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How Many Times Should a Keyword Appear on a Page?

January 3, 2022 DJ Team

keyword strategy

Consumers use keywords to find what they’re looking for online. Businesses use keywords to indicate what they provide. As such, keywords are the connecting points between the content you write and what audiences intend to explore or buy.

And even when used to improve SEO, keywords still act as the primary tool to make content more relevant… which grows ranking and traffic… which connects us with an audience.

But once you’ve done your SEO keyword research to find a list of valuable SEO keywords that will help drive traffic to your content, how do you use them strategically?

More specifically, how often should keywords appear in your content to have SEO effectiveness without compromising the integrity of the content in a way that would hurt ranking? We’re exploring this particular aspect of SEO keyword strategy below.

How Many Times Should a Keyword Appear on a Page?

Before attempting to standardize your content with a hard, fast rule for keyword repetition, consider the purpose of keywords, the importance of organic content, and the direction of SEO.

Follow the trajectory of search engine algorithm evolution, and you’ll see a pattern that trends towards user-friendly, organic content. In other words, if you stuff your content full of keywords to the point where the content is unreadable, it’s not going to work. So that should be the first question you ask about keyword frequency: What fits the content?

A keyword appearing once every 200 words seems to be a close approximation and a good rule of thumb. But that, too, depends on the article or blog. Instead, aim for both placement and relevancy. Your keyword should appear in the title, subheaders, body copy, and potentially in the alt text of the featured image.

How Many Keywords Should You Have on a Page?

Similar to keywords frequency, the number of keywords you use on a page should first be dictated by the content. Sometimes, the longer the content, the more keywords you can attempt to include. But, at a certain point, you’re better off creating additional pages for other variations of your primary keyword. Remember, all your content doesn’t need to be on one page. In fact, it probably shouldn't be.

(DemandJump's keyword research tool shows you the exact content to write and provides one-click SEO content briefs.)

Typically, content is most effective when you start with one primary keyword, and it will often appear in your title. This primary keyword will help you determine a more developed keyword list, including variations on your primary keyword, which you should also include in your content. How long should your list be? Well, that depends upon the length of your content. For a blog, you might aim for 5-10 keywords and phrases, for example.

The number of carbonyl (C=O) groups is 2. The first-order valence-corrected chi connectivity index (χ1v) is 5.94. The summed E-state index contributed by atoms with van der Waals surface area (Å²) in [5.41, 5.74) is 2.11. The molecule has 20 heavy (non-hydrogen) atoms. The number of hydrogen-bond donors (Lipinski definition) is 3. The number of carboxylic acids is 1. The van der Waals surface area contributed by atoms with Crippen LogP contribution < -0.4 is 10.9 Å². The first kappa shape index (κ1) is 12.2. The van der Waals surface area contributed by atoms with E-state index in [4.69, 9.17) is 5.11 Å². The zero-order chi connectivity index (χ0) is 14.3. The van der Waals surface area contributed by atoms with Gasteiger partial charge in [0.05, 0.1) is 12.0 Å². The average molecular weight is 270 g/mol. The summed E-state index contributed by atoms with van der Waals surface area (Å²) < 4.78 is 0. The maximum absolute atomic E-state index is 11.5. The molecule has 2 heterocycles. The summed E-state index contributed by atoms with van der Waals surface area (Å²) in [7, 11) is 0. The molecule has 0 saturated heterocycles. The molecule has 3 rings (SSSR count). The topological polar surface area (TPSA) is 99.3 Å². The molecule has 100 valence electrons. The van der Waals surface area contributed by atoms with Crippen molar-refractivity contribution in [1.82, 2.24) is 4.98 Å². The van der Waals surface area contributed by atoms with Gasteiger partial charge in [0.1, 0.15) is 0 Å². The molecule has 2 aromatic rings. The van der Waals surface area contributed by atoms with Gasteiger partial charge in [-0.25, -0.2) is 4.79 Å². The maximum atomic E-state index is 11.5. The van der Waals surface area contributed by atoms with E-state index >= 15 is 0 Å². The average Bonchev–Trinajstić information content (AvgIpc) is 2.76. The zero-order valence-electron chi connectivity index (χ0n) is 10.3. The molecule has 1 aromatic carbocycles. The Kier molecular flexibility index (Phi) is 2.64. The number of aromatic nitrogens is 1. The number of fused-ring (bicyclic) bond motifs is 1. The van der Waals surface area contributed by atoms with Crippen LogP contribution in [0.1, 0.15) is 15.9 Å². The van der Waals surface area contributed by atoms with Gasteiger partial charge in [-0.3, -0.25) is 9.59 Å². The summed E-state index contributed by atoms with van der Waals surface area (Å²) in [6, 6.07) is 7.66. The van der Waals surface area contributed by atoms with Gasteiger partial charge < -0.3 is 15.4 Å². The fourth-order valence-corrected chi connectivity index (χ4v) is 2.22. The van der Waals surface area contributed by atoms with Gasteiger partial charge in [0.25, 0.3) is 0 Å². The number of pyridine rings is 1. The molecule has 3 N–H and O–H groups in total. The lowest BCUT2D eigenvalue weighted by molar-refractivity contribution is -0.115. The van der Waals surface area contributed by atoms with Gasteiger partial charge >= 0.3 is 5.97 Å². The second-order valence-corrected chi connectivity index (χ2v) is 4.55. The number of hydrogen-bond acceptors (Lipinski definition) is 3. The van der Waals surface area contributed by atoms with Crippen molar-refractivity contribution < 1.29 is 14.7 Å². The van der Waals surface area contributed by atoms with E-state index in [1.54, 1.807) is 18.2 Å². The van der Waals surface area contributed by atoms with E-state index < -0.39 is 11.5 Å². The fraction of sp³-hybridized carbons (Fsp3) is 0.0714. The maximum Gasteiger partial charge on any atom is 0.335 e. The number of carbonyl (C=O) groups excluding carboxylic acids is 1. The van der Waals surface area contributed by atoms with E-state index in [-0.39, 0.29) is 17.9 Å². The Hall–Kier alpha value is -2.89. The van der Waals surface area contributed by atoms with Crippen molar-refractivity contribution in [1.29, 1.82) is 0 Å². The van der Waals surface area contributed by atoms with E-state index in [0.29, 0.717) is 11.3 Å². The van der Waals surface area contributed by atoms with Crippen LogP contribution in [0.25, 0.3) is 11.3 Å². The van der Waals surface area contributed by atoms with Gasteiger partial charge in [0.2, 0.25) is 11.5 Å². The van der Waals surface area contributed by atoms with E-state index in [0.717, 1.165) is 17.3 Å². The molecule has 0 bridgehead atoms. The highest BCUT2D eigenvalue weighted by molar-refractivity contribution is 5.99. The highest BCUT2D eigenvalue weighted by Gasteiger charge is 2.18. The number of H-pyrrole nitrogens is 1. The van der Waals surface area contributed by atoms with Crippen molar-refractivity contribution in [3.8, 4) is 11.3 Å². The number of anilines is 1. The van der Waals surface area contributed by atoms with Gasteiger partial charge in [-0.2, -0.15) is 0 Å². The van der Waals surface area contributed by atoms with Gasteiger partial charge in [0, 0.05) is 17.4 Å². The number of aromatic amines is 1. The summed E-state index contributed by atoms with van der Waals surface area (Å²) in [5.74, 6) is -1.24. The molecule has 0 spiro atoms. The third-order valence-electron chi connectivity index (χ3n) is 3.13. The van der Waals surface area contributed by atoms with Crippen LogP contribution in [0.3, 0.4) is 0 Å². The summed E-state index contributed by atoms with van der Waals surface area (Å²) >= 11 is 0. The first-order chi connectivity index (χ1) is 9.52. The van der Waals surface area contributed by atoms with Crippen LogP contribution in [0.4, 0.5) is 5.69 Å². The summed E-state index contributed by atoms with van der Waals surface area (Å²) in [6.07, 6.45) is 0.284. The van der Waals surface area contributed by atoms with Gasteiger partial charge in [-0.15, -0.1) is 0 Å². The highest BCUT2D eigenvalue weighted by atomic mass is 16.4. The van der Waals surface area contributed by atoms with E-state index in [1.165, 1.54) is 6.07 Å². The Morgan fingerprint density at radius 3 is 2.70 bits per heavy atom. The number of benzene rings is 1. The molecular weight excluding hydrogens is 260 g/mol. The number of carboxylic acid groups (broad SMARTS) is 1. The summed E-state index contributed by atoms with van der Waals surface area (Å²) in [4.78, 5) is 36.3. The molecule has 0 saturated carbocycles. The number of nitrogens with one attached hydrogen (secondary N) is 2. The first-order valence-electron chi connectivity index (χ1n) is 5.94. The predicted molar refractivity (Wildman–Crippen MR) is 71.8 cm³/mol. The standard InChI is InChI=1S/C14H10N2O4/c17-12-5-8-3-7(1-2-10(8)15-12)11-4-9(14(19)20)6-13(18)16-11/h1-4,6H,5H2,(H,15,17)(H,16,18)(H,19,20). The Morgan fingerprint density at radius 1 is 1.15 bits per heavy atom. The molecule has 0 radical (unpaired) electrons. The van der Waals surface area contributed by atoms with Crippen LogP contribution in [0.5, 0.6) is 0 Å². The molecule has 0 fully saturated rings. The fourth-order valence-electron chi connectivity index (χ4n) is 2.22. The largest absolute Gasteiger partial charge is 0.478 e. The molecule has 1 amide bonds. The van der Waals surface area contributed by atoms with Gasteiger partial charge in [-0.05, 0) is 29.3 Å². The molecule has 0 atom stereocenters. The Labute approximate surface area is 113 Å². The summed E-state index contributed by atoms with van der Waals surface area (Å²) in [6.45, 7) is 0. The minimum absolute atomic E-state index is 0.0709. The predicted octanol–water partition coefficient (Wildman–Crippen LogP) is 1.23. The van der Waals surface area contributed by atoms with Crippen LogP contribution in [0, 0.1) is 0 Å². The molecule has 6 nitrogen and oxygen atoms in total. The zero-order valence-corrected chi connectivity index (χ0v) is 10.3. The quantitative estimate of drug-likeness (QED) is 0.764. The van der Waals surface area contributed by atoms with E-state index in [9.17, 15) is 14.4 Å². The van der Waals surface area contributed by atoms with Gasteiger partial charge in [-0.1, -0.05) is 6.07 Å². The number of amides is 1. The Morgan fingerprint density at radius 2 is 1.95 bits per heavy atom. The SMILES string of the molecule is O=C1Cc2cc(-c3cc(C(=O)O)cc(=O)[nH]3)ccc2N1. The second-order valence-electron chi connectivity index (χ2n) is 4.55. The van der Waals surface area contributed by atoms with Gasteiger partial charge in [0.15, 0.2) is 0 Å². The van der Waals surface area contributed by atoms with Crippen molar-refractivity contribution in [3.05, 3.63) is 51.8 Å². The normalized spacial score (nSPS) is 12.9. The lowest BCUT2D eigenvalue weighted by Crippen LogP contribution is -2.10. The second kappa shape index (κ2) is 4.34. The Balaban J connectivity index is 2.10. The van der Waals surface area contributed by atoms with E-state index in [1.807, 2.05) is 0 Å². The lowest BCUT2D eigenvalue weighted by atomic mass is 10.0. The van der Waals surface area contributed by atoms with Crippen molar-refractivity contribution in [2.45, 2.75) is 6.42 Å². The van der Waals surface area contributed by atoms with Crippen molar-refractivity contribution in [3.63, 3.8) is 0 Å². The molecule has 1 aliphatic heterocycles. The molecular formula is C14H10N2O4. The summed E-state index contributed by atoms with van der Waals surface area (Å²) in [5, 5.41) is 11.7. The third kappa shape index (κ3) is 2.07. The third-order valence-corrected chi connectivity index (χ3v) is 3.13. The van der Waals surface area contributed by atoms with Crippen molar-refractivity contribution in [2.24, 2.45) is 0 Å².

Does Repeating Keywords Help SEO?

The ideal number of keywords for SEO is more about placement than the number of times a keyword is repeated. A typical strategy is to include a keyword once or twice in the text of your content—either in the title, in headers, or in the body. Anything more than this could be a symptom of keyword stuffing or a lack of meaningful content.

You want to get your keywords in front of your audience. But the fact is that including them a bunch of times won’t work any better than only including them once or twice. You’re much better off including a list of keywords once or twice than jamming in the same keyword several times.

What Is Keyword Stuffing?

At some point, you’ve likely come across a piece of content that was obviously keyword stuffed. The keyword appeared in nearly every sentence, was often misused in the sentence structure, and distracted from the message. In fact, the repetition of the keyword made the content unreadable.

Or maybe the questionable content you’ve detected was more discrete: a word that appeared frequently, and in places where it didn’t quite fit.

This is all keyword stuffing. When a piece of copy is force-fed one or two SEO keywords in an effort to drive it to the top of a search engine’s rankings. This tactic occurred more often when search engine algorithms were still juvenile in development, but unfortunately, it still occurs today.

Avoid this by returning to our golden rule of keyword-driven content: The readability and relevance of the content should dictate the keyword placement.

Find The Right Keywords with DemandJump

DemandJump helps its customers develop complete keyword strategies that find the sweet spot between SEO relevance and the organic content users value.

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With data-driven solutions, our platform can track keyword relevance with customers and identify patterns and information that can inform your marketing team on best keyword practices and approaches.

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